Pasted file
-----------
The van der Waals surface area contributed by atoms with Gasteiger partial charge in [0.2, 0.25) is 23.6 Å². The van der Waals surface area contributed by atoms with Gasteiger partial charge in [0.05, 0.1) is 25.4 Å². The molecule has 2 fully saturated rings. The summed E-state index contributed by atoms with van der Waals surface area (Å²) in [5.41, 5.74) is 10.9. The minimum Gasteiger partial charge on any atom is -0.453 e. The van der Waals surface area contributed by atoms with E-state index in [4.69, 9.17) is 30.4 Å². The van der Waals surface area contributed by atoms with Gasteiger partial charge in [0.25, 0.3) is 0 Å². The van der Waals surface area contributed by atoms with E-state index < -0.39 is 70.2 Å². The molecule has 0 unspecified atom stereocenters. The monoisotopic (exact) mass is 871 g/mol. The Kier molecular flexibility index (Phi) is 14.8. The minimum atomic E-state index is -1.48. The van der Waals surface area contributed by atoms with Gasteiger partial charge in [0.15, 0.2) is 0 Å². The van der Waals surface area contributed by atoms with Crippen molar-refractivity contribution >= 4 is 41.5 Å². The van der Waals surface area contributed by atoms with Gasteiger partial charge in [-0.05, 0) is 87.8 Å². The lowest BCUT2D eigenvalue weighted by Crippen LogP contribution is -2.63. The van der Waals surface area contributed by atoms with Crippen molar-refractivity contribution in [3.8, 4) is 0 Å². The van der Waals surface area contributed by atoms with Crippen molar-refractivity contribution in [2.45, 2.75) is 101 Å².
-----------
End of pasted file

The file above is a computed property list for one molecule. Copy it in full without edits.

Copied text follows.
The van der Waals surface area contributed by atoms with Gasteiger partial charge in [0.2, 0.25) is 23.6 Å². The van der Waals surface area contributed by atoms with Gasteiger partial charge in [0.05, 0.1) is 25.4 Å². The molecule has 2 fully saturated rings. The summed E-state index contributed by atoms with van der Waals surface area (Å²) in [5.41, 5.74) is 10.9. The minimum Gasteiger partial charge on any atom is -0.453 e. The van der Waals surface area contributed by atoms with E-state index in [4.69, 9.17) is 30.4 Å². The van der Waals surface area contributed by atoms with Gasteiger partial charge in [0.25, 0.3) is 0 Å². The van der Waals surface area contributed by atoms with E-state index < -0.39 is 70.2 Å². The molecule has 0 unspecified atom stereocenters. The monoisotopic (exact) mass is 871 g/mol. The Kier molecular flexibility index (Phi) is 14.8. The minimum atomic E-state index is -1.48. The van der Waals surface area contributed by atoms with Gasteiger partial charge in [0.15, 0.2) is 0 Å². The van der Waals surface area contributed by atoms with Crippen molar-refractivity contribution >= 4 is 41.5 Å². The van der Waals surface area contributed by atoms with Gasteiger partial charge in [-0.05, 0) is 87.8 Å². The lowest BCUT2D eigenvalue weighted by Crippen LogP contribution is -2.63. The van der Waals surface area contributed by atoms with Crippen molar-refractivity contribution in [3.8, 4) is 0 Å². The van der Waals surface area contributed by atoms with Crippen molar-refractivity contribution in [2.45, 2.75) is 101 Å².